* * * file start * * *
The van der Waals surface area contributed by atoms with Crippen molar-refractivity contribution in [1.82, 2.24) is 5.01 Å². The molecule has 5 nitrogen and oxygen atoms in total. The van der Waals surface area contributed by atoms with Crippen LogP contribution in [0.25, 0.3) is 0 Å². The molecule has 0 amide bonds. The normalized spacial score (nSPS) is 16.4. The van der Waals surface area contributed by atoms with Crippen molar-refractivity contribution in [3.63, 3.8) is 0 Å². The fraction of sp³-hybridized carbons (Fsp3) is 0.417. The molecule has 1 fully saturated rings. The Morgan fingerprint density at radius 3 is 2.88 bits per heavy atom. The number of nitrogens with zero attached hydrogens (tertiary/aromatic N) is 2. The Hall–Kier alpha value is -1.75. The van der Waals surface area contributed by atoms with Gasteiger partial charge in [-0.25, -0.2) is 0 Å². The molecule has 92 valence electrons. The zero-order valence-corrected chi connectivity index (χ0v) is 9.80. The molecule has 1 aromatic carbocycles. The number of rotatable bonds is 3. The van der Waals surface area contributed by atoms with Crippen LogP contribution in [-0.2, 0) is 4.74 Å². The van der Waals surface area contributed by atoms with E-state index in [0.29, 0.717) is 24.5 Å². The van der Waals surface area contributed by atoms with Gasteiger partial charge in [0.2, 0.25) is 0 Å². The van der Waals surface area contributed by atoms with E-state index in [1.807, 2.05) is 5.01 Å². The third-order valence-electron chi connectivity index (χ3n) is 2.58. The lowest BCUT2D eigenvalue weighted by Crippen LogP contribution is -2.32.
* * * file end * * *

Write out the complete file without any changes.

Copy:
The van der Waals surface area contributed by atoms with Crippen molar-refractivity contribution in [1.82, 2.24) is 5.01 Å². The molecule has 5 nitrogen and oxygen atoms in total. The van der Waals surface area contributed by atoms with Crippen LogP contribution in [0.25, 0.3) is 0 Å². The molecule has 0 amide bonds. The normalized spacial score (nSPS) is 16.4. The van der Waals surface area contributed by atoms with Crippen molar-refractivity contribution in [3.63, 3.8) is 0 Å². The fraction of sp³-hybridized carbons (Fsp3) is 0.417. The molecule has 1 fully saturated rings. The Morgan fingerprint density at radius 3 is 2.88 bits per heavy atom. The number of nitrogens with zero attached hydrogens (tertiary/aromatic N) is 2. The Hall–Kier alpha value is -1.75. The van der Waals surface area contributed by atoms with Gasteiger partial charge in [-0.25, -0.2) is 0 Å². The molecule has 92 valence electrons. The zero-order valence-corrected chi connectivity index (χ0v) is 9.80. The molecule has 1 aromatic carbocycles. The number of rotatable bonds is 3. The van der Waals surface area contributed by atoms with Crippen LogP contribution in [-0.2, 0) is 4.74 Å². The van der Waals surface area contributed by atoms with E-state index in [0.29, 0.717) is 24.5 Å². The van der Waals surface area contributed by atoms with Gasteiger partial charge in [0.2, 0.25) is 0 Å². The van der Waals surface area contributed by atoms with E-state index in [1.807, 2.05) is 5.01 Å². The third-order valence-electron chi connectivity index (χ3n) is 2.58. The lowest BCUT2D eigenvalue weighted by Crippen LogP contribution is -2.32.